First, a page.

Nanoman's Homepage

Welcome to the website of Nanoman's Company!

We use this website as a tool for supporting our customers. Please visit our Support page for more information.

Nanoman created this website to serve as an outlet for his musings. He still uses it as such, but on his own personal pages.

Thank you for visiting!

-- Nanoman's Company


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Migration to OpenPGP for Protecting Email Messages

2020-12-19 00:00:00 -05:00 by Nanoman

Sending an email message is as risky as sending a postcard. Anybody can send a message that appears to come from your email address, and anybody can read and/or modify any message that you send if they can access anything that's used to relay it from you to your recipients.

If you and/or your correspondents need to be able to trust the authenticity of an email message, then the message should be "digitally" (cryptographically) signed. If the contents of an email message need to be secret, then the message should be encrypted.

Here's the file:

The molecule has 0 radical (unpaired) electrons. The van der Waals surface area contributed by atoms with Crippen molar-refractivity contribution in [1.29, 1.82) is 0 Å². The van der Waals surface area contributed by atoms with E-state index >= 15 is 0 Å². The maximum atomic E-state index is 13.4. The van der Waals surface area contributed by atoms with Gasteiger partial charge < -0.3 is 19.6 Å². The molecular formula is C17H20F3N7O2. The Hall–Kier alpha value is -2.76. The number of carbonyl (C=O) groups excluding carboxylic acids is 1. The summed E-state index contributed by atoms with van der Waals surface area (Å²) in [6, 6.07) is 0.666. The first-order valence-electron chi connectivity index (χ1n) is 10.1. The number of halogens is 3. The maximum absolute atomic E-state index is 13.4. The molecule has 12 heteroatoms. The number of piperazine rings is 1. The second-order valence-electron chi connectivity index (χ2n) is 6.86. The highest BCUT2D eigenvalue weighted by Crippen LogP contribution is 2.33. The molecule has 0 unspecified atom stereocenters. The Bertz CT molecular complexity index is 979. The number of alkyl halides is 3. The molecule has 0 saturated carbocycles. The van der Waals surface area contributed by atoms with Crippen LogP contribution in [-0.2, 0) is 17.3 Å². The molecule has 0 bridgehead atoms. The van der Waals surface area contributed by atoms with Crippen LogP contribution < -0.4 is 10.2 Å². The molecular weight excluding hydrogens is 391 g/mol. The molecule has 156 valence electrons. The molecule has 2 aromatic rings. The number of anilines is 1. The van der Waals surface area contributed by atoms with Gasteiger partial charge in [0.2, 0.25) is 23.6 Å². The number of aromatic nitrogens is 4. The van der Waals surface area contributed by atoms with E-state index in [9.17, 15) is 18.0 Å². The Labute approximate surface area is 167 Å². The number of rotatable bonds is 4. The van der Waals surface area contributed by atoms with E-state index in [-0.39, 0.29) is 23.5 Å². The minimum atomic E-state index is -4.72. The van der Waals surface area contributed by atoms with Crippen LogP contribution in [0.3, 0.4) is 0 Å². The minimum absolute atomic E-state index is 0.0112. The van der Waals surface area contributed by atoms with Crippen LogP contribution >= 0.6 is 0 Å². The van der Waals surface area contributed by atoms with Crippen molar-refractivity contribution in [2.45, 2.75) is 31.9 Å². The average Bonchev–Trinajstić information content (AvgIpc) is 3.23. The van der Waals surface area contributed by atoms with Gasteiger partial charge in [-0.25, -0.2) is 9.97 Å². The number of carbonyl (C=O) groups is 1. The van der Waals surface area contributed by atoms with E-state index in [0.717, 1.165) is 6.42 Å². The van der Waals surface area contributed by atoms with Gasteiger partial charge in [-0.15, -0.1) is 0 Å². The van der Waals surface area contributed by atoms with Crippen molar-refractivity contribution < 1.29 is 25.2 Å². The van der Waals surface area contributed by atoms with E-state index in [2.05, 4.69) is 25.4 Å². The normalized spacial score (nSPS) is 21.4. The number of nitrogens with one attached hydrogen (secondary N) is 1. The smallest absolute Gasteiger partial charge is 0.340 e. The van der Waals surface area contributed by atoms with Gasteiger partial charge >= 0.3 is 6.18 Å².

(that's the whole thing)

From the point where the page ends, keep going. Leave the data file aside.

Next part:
For digitally signing and/or encrypting email messages, the two most popular standards are OpenPGP and S/MIME. We used and recommended S/MIME from 2006-07-02 until 2020-03-17 because Mozilla Thunderbird had built-in support for it, and we believed that it would be easier to deploy and support.

S/MIME itself worked very well for us and our customers, but there were external problems that severely diminished its practicality. By 2020-03-17, these external problems made S/MIME practically unusable for us, so we switched to OpenPGP, and we began to migrate all our S/MIME customers to OpenPGP.

On 2020-07-17, Mozilla Thunderbird version 78.0 was released with built-in support for OpenPGP. There were problems with this version that made Thunderbird's OpenPGP implementation unusable for our customers, and these problems persisted until the 2020-12-15 release of version 78.6.0. Thunderbird now supports the minimum requirements of our OpenPGP customers, and more improvements are being developed.